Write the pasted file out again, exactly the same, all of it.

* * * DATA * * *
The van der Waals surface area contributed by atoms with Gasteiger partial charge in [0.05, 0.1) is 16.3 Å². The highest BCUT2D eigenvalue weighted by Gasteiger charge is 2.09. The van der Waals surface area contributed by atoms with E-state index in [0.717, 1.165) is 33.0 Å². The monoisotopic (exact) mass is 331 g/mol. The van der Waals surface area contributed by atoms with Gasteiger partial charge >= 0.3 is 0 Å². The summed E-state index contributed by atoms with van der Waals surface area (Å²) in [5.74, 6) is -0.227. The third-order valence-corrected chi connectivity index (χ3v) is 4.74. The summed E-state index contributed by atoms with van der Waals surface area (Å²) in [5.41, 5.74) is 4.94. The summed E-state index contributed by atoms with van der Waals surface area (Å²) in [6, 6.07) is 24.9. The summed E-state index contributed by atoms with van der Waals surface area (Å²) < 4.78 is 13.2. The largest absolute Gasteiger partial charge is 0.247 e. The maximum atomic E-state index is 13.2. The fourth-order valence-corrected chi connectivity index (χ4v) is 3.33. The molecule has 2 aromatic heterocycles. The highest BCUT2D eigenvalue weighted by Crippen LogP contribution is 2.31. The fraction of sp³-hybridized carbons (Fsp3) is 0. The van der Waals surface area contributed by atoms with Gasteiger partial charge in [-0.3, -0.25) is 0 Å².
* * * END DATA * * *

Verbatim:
The van der Waals surface area contributed by atoms with Gasteiger partial charge in [0.05, 0.1) is 16.3 Å². The highest BCUT2D eigenvalue weighted by Gasteiger charge is 2.09. The van der Waals surface area contributed by atoms with E-state index in [0.717, 1.165) is 33.0 Å². The monoisotopic (exact) mass is 331 g/mol. The van der Waals surface area contributed by atoms with Gasteiger partial charge >= 0.3 is 0 Å². The summed E-state index contributed by atoms with van der Waals surface area (Å²) in [5.74, 6) is -0.227. The third-order valence-corrected chi connectivity index (χ3v) is 4.74. The summed E-state index contributed by atoms with van der Waals surface area (Å²) in [5.41, 5.74) is 4.94. The summed E-state index contributed by atoms with van der Waals surface area (Å²) in [6, 6.07) is 24.9. The summed E-state index contributed by atoms with van der Waals surface area (Å²) < 4.78 is 13.2. The largest absolute Gasteiger partial charge is 0.247 e. The maximum atomic E-state index is 13.2. The fourth-order valence-corrected chi connectivity index (χ4v) is 3.33. The molecule has 2 aromatic heterocycles. The highest BCUT2D eigenvalue weighted by Crippen LogP contribution is 2.31. The fraction of sp³-hybridized carbons (Fsp3) is 0. The van der Waals surface area contributed by atoms with Gasteiger partial charge in [-0.3, -0.25) is 0 Å².